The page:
Most external buses (e.g. USB) transfer data in a serial manner. However, a machine like a PC needs to turn this into parallel data to interpret it? How does it do so?

Edit: If most computers operate using parallel data buses, how do they catch the data from the USB?

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    Using the clock? – Daniel B May 25 '18 at 12:15
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    What makes you think, Universal Serial Data bus data, is converted to parallel data? USB data is converted to packets. It isn’t serial data either, the protocol name, was primarily chosen for marketing reasons – Ramhound May 25 '18 at 12:16
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    @Ramhound What's the difference between a packet transmitted through a single wire and serial data? – Emil David Lopez May 25 '18 at 12:19
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    @Ramhound: What makes you think, it's not serial data? Packet or not, if the bits are transmitted sequentially through a single line, that's by definition "serial". – user1686 May 25 '18 at 12:24
  • @grawity - My vague memory from a course I took nearly 12 years ago. – Ramhound May 25 '18 at 12:46

Briefly, this is usually done with a device generically called a "deserializer". The core component of a deserializer is a circuit called a "shift register" (or firmware or software that performs the same function).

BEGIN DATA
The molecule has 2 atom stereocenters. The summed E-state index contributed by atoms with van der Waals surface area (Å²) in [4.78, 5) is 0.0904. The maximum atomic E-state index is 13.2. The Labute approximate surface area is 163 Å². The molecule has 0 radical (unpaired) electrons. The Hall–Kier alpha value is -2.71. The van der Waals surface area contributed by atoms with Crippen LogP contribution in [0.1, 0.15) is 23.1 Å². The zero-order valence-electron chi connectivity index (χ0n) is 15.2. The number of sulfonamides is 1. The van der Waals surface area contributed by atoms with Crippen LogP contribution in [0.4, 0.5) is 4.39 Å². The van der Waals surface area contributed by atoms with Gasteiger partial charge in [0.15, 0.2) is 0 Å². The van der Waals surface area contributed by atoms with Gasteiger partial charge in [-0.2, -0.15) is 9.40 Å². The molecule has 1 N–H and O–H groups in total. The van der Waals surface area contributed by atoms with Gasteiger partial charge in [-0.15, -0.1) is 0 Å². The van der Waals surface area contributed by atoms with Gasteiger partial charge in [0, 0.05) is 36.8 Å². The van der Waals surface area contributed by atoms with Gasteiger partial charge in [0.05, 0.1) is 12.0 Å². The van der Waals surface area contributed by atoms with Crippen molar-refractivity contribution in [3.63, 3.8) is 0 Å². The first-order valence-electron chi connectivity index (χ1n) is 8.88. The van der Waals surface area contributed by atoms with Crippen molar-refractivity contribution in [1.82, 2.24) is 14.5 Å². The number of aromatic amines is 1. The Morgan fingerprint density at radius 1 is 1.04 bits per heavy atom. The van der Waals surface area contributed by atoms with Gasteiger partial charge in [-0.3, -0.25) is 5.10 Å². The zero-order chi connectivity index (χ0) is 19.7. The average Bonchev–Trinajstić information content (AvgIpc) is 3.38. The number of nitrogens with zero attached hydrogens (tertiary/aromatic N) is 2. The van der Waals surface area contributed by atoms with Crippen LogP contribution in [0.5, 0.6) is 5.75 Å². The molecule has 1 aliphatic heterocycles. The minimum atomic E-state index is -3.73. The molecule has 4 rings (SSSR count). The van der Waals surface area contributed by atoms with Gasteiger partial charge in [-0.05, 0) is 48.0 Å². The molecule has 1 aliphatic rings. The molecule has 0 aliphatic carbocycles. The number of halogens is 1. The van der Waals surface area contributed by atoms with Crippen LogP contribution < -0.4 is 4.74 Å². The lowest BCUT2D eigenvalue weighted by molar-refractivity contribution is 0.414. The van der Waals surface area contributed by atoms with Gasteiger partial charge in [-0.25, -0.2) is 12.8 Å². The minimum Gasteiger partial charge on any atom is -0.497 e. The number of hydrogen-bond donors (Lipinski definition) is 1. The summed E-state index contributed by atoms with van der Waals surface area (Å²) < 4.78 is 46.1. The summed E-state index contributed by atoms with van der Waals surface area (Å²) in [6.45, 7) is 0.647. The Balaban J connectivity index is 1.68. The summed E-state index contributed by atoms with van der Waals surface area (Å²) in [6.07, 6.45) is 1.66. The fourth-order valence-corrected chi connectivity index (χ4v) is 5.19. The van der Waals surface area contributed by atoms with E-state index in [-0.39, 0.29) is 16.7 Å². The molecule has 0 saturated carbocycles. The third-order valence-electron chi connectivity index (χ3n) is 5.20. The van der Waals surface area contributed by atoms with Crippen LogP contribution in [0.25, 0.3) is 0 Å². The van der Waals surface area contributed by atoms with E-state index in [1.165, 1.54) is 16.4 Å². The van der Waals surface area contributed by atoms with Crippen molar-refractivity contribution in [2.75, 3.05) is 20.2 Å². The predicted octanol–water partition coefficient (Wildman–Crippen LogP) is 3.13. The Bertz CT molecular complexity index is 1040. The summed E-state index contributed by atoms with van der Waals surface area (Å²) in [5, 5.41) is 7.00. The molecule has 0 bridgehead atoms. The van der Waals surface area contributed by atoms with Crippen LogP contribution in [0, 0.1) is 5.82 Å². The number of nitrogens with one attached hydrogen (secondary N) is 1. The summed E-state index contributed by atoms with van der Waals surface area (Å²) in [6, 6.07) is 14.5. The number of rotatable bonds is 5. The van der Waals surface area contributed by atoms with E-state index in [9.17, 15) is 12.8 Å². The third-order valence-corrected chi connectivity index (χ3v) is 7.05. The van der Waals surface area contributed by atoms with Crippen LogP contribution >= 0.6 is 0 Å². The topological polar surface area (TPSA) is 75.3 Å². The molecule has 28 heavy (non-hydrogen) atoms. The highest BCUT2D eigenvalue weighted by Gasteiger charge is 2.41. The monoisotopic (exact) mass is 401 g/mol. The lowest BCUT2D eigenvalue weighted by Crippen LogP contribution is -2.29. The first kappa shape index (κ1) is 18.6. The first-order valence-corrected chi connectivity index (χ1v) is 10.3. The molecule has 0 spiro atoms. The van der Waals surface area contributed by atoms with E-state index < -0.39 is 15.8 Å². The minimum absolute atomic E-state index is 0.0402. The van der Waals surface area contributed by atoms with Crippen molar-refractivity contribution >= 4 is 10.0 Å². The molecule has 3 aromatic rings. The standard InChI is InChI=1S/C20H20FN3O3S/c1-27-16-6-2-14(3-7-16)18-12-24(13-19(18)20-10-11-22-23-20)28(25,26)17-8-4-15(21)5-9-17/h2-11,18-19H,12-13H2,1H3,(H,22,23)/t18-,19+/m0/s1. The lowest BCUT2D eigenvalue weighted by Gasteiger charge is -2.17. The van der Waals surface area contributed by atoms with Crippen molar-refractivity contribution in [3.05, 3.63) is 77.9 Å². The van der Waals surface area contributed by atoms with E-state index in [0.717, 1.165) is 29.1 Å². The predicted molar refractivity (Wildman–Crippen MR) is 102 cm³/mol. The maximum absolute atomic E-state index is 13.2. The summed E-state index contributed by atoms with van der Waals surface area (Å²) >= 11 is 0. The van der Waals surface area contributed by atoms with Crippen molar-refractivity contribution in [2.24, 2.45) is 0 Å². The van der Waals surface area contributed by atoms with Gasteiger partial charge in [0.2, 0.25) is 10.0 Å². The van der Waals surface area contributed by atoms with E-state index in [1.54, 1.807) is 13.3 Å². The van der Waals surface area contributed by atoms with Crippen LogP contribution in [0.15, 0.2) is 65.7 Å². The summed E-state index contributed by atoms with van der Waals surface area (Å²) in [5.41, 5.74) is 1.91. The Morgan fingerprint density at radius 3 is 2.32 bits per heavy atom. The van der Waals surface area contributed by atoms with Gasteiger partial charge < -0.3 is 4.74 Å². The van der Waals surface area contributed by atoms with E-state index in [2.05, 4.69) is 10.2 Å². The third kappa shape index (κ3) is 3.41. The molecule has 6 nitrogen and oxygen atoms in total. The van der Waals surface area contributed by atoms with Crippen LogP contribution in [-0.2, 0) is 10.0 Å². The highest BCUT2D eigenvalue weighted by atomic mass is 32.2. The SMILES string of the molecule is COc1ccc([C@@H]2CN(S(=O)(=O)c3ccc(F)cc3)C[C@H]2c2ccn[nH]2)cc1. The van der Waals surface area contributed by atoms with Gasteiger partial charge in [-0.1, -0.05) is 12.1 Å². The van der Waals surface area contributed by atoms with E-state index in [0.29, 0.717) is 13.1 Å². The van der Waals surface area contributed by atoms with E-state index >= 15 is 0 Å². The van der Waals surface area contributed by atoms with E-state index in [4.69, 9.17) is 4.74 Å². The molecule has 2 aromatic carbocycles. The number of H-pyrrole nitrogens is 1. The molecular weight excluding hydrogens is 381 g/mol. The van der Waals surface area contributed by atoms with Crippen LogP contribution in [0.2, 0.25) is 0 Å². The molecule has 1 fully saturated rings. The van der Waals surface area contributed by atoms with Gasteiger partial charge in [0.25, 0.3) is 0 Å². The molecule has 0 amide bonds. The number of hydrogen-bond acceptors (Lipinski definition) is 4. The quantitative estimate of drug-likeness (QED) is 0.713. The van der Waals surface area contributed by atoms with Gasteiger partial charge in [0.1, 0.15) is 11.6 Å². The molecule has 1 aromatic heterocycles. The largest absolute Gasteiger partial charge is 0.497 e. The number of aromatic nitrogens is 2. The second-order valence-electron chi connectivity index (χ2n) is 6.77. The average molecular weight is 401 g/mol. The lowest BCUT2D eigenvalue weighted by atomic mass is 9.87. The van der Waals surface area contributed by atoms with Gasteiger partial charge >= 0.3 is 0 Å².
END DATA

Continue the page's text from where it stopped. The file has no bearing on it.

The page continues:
You can think of a shift register as being a little like an old-timey firefighting bucket brigade. Now imagine that instead of buckets of water being delivered to the far end and emptied one at a time, the buckets are kept in the brigade as the "slots" are filled, then emptied all at once.

The first bucket - bit - that's entered into the s.r. gets passed down the line and ends up at the far end. The next bit ends up in the position next to the far end. Etc. When 'n' bits (for an n-bit parallel bus) have been clocked in, the register contents are copied out, all at once, to the parallel bus. (As if the volunteers in the bucket brigade all dumped their buckets out at the same time, in the same direction.)

If you want to know more about this, learn about "D" flip-flops and then shift registers. I suggest Don Lancaster's classic TTL Cookbook, chapters 5 and 7. Don has now made this available as a free download: https://www.tinaja.com/ebooks/TTLCB1.pdf

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